I was a junior in high school and I had to have back surgery to correct my scoliosis. I didn’t want to admit to anyone how terrified I was going into it because I was supposed to be brave. When we got to the hospital at 5 a.m. and I was changing into the white and blue floral hospital gown, the fear hit me like a car crash. It only intensified from there when the nurse started to prep me for the operation. She rolled her hospital cart in and put the IV on the hanger then swabbed my arm with an ice-cold iodine solution. There were only two other people in the prep room aside from the nurse and myself: one was my father and the other was my youth pastor at the time. My dad was nervous even though he did not express it physically. I could see the tenseness in his eyes. I never noticed before this moment that he cared so much for me. My relationship with my father grew during and after this experience. His compassion, forgiveness and love were all demonstrated to me throughout this event.
Another nurse knocked on my prep-room door-a short, chilling rap at the door cutting through the room like thunder-and informed us that I needed to be in the operating room in 20 minutes. The nurse in my room inserted the needle of the IV in my arm and my body went cold. I realized the magnitude of the surgery that I was about to undergo, at this time I looked up at my father and for a brief moment I saw the concern in his eyes. When the other nurse came back it was time to go. I went rolling down the hospital hallway in my stretcher looking upwards at the ceiling watching the ceiling lights fly by like street lights on the interstate. It was calming in its familiarity. I arrived in the operating room and the anesthesiologist pushed a syringe into my IV and told me to count backwards from ten, I was blacked out before I got to five.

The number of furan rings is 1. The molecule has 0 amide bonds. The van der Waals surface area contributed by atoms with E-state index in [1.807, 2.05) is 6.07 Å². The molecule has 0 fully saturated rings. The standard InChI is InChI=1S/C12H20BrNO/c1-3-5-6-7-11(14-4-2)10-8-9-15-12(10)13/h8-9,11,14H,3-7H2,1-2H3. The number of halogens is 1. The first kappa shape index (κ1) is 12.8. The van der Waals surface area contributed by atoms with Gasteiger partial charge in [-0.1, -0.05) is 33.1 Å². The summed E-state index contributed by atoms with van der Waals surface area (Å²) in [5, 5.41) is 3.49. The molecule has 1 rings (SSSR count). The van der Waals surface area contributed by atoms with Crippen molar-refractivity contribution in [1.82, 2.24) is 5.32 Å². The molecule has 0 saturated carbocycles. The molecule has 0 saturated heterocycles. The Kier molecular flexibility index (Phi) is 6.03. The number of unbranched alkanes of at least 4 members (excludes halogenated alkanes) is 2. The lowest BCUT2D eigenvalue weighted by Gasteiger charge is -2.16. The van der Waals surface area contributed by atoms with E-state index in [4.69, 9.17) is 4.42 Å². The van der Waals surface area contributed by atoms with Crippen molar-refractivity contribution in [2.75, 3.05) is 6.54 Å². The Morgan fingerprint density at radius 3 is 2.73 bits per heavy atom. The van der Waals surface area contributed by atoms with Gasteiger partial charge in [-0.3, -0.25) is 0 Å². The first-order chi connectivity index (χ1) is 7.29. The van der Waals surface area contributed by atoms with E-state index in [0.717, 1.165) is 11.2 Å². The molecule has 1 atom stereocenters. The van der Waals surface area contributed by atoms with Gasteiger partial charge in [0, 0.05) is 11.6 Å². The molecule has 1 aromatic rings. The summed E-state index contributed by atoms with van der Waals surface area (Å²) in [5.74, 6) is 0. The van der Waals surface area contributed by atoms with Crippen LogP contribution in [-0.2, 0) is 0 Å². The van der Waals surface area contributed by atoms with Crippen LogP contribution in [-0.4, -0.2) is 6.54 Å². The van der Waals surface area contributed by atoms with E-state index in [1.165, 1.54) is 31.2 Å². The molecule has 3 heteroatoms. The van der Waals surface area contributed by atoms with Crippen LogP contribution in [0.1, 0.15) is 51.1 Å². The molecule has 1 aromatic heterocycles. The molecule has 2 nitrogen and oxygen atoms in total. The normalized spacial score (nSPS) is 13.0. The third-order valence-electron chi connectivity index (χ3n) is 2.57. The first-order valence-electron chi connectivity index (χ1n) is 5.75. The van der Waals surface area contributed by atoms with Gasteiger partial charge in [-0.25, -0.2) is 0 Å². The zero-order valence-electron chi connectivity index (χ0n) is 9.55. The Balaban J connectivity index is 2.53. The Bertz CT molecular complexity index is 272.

I woke up in a daze seven hours later in a dimly lit hospital room with the only noise coming from me. I was screaming in pain from waking up and trying to move about, I had just recalled that I previously had a back surgery. My dad instantly woke up from the chair which he had been sleeping in and rushed to my bedside to try to comfort me. I was in shock from coming down from the anesthetics and I told him that I felt sick. I was unknowingly shouting insults directed at him. Before he could do anything to help me I started vomiting. The pain was so intense it made my stomach roil and twist like I was drunk on a roller coaster. The swollen and cut muscles in my back were stretching; when it became too unbearable I passed out. I awakened an hour later with my father still by my side. He grabbed my hand and reassured me that it would all be all right. His grip was firm and real and strong. It made me feel like a small child